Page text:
LHASA: Forty-two people involved in the March 14 riots here have been sentenced to jail, while 116 others remain in detention, a senior regional official said on Friday.
The 42 were convicted of various crimes in the local court including arson, theft, creating a disturbance, assembling to assault State organs and preventing State personnel from carrying out their duties, Baema Chilain, vice-chairman of the Tibet autonomous region, said.
Eighteen civilians and one police officer died in the riots, while 382 civilians and 241 police officers were injured. The cost of the damage to property was more than 280 million yuan ($40 million).
Baema said the verdicts were in line with the Criminal Law and the Criminal Procedure Law of the People's Republic of China.
All of those found guilty have the right to appeal to the Higher People's Court of the Tibet autonomous region within 10 days, he added.
The court provided translators for defendants from minority ethnic groups, Baema said.
Police detained 953 people in connection with the riots, and 362 others turned themselves in, he said.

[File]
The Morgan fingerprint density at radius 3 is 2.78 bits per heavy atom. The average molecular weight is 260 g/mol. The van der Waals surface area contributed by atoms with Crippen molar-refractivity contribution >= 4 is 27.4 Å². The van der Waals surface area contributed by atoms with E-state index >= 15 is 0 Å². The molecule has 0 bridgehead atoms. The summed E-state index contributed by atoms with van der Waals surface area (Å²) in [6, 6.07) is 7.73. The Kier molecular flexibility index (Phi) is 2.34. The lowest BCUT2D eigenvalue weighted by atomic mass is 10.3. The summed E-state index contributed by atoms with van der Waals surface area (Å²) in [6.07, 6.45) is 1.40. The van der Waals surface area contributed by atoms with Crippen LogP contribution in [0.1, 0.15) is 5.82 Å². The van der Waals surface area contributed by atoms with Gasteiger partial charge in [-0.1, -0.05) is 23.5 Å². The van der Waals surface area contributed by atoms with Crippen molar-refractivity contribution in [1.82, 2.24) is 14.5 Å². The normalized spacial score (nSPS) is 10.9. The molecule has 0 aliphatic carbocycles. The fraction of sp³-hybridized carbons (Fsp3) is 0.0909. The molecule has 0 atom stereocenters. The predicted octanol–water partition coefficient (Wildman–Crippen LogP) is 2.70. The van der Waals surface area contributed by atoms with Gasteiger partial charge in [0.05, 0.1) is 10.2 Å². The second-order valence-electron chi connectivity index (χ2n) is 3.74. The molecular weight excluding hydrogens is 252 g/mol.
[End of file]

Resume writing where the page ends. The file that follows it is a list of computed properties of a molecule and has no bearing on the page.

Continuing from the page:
Authorities have released 1,157 people who expressed regret for conducting minor crimes, he said.
Baema was speaking to a group of 50 foreign journalists who arrived in Lhasa on Friday to cover the Olympic torch relay there on Saturday.
The 11-km run, involving 170 torchbearers, will start at Norbulingka, the Dalai Lama's former summer palace, and end at Potala Palace.
Earlier reports by foreign media quoted members of the so-called "Tibetan government-in-exile" as saying the Lhasa leg of the relay was their last chance to disrupt the event, as they had attempted to do on several international legs.
In recent months, authorities in several neighboring countries have detained Tibetans seeking to reenter the region ahead of the relay. But the regional government has not encountered any planned disturbances, Baema said.
However, to ensure the safety of people of all ethnic groups, and maintain peace during the Olympic relay and other religious festivals, the government has deployed "a certain number of public security and armed policemen" in the capital, he said.
"We have every confidence the relay will be a success," Baema said.
"It is a special event, and has been anticipated by the people of Tibet for a long time. Any attempt to act against the will of the people is doomed to fail."
All was calm in Lhasa when the journalists, including representatives from China Daily, the BBC, Reuters, AP and AFP, arrived there on Friday. They will stay until Sunday.
As Buddhists turned their prayer wheels, police officers, positioned every 200 m, stood on guard. But no one seemed to mind.
A middle-aged woman named Drolma said: "Our lives have returned to normal, and we are used to seeing the police wandering through the city.
"I don't understand how anyone would want to disturb the relay."
(China Daily 06/21/2008 page1)